A century ago it was common for philosophers and scientists to apply evolutionary thinking to the great questions of human society. Unfortunately, the notion of “survival of the fittest” (the only dynamic most people associate with evolutionary theory) was used to justify a number of questionable political practices. In particular, the biological approach toward sociology became associated with the satanized Nazi party. After the global conniption fit that was World War II ended, all social thought grounded in anything like biology or evolutionary theory was swept up under the perjorative term “Social Darwinism” and pushed down the memory hole. In my opinion, this was a gigantic mistake for two reasons:
- There has been great progress in our understanding of the evolution of social interactions in the non-human world over the last 60 years, and we now know that social interactions of all sorts can evolve without any form of conscious choice. Understanding how the rest of nature puts societies together could help us figure out which of our social structures should be strengthened and which are doomed to fail.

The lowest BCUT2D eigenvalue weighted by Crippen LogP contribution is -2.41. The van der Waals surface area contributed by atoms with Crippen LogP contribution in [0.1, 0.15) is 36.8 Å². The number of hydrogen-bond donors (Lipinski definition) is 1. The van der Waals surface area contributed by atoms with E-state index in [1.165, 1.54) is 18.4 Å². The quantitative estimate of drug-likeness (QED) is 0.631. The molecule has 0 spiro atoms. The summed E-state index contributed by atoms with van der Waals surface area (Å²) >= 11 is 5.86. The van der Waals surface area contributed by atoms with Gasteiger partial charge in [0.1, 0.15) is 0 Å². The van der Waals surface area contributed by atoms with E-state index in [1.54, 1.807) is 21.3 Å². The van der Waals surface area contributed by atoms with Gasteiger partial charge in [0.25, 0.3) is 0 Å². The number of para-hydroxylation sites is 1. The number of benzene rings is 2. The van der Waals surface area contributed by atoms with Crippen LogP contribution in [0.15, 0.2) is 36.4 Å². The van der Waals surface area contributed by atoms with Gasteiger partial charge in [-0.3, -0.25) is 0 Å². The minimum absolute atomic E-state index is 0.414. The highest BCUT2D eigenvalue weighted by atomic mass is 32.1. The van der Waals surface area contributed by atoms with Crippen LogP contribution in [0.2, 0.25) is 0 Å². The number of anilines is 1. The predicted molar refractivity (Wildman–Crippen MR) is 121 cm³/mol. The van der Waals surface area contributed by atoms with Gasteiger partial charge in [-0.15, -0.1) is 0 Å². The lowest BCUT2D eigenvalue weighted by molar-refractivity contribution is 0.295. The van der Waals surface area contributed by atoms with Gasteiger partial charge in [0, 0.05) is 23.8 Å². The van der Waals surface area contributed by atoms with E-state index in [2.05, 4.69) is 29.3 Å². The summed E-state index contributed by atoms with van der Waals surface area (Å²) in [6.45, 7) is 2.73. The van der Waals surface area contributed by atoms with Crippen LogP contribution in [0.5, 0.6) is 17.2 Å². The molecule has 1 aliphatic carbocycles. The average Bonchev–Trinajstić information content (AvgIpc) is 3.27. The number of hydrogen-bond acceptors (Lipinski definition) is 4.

- Divorcing social philosophy from biological reality reinforces the absurd idea that humans aren’t subject to the laws governing the rest of life, and absolves thinkers from both the left and the right of the need to ground their philosophy and policy in the realm of biological reality as opposed to the cloud-cuckoo-land of their righteous imaginations.
Of course, I think our society’s decision to go down that route can be explained evolutionarily — I’m sure I’ll write about it at some point. It’s my goal with this blog to explore politics, economics, and culture from the perspective of evolutionary biology and hopefully inject some scientific logic into the rhetorical fever swamp that is the blogsophere. Also, I hope to show the world of “normal people” that not all scientists are deluded left wing academic apparatchiks.
That, and I’ll review underground music from time to time.